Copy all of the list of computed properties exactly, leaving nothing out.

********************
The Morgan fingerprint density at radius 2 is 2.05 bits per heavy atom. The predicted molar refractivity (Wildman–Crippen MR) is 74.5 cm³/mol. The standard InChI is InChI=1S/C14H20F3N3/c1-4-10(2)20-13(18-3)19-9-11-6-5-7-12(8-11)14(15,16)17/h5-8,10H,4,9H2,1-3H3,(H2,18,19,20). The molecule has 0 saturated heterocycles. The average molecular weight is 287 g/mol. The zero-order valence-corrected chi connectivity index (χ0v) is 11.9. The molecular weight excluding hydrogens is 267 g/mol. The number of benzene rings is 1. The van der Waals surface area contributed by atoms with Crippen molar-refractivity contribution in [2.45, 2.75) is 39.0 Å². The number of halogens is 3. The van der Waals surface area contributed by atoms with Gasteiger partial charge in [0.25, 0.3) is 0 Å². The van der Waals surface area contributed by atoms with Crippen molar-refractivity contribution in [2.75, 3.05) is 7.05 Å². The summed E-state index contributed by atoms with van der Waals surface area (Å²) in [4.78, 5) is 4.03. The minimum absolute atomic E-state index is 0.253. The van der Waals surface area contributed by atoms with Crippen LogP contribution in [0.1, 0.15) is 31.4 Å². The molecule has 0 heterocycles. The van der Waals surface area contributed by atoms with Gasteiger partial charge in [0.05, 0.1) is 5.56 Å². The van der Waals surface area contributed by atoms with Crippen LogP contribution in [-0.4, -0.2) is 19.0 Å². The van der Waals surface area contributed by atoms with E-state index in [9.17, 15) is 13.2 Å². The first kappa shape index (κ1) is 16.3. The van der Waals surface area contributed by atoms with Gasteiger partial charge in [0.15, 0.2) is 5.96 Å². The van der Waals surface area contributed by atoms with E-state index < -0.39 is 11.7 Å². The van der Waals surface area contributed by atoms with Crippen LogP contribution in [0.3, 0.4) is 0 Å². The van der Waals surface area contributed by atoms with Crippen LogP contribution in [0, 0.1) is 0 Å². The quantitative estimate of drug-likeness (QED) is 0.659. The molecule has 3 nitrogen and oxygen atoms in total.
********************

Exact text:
The Morgan fingerprint density at radius 2 is 2.05 bits per heavy atom. The predicted molar refractivity (Wildman–Crippen MR) is 74.5 cm³/mol. The standard InChI is InChI=1S/C14H20F3N3/c1-4-10(2)20-13(18-3)19-9-11-6-5-7-12(8-11)14(15,16)17/h5-8,10H,4,9H2,1-3H3,(H2,18,19,20). The molecule has 0 saturated heterocycles. The average molecular weight is 287 g/mol. The zero-order valence-corrected chi connectivity index (χ0v) is 11.9. The molecular weight excluding hydrogens is 267 g/mol. The number of benzene rings is 1. The van der Waals surface area contributed by atoms with Crippen molar-refractivity contribution in [2.45, 2.75) is 39.0 Å². The number of halogens is 3. The van der Waals surface area contributed by atoms with Gasteiger partial charge in [0.25, 0.3) is 0 Å². The van der Waals surface area contributed by atoms with Crippen molar-refractivity contribution in [2.75, 3.05) is 7.05 Å². The summed E-state index contributed by atoms with van der Waals surface area (Å²) in [4.78, 5) is 4.03. The minimum absolute atomic E-state index is 0.253. The van der Waals surface area contributed by atoms with Crippen LogP contribution in [0.1, 0.15) is 31.4 Å². The molecule has 0 heterocycles. The van der Waals surface area contributed by atoms with Gasteiger partial charge in [0.05, 0.1) is 5.56 Å². The van der Waals surface area contributed by atoms with Crippen LogP contribution in [-0.4, -0.2) is 19.0 Å². The van der Waals surface area contributed by atoms with E-state index in [9.17, 15) is 13.2 Å². The first kappa shape index (κ1) is 16.3. The van der Waals surface area contributed by atoms with Gasteiger partial charge in [0.15, 0.2) is 5.96 Å². The van der Waals surface area contributed by atoms with E-state index < -0.39 is 11.7 Å². The van der Waals surface area contributed by atoms with Crippen LogP contribution in [0.3, 0.4) is 0 Å². The van der Waals surface area contributed by atoms with Crippen LogP contribution in [0, 0.1) is 0 Å². The quantitative estimate of drug-likeness (QED) is 0.659. The molecule has 3 nitrogen and oxygen atoms in total.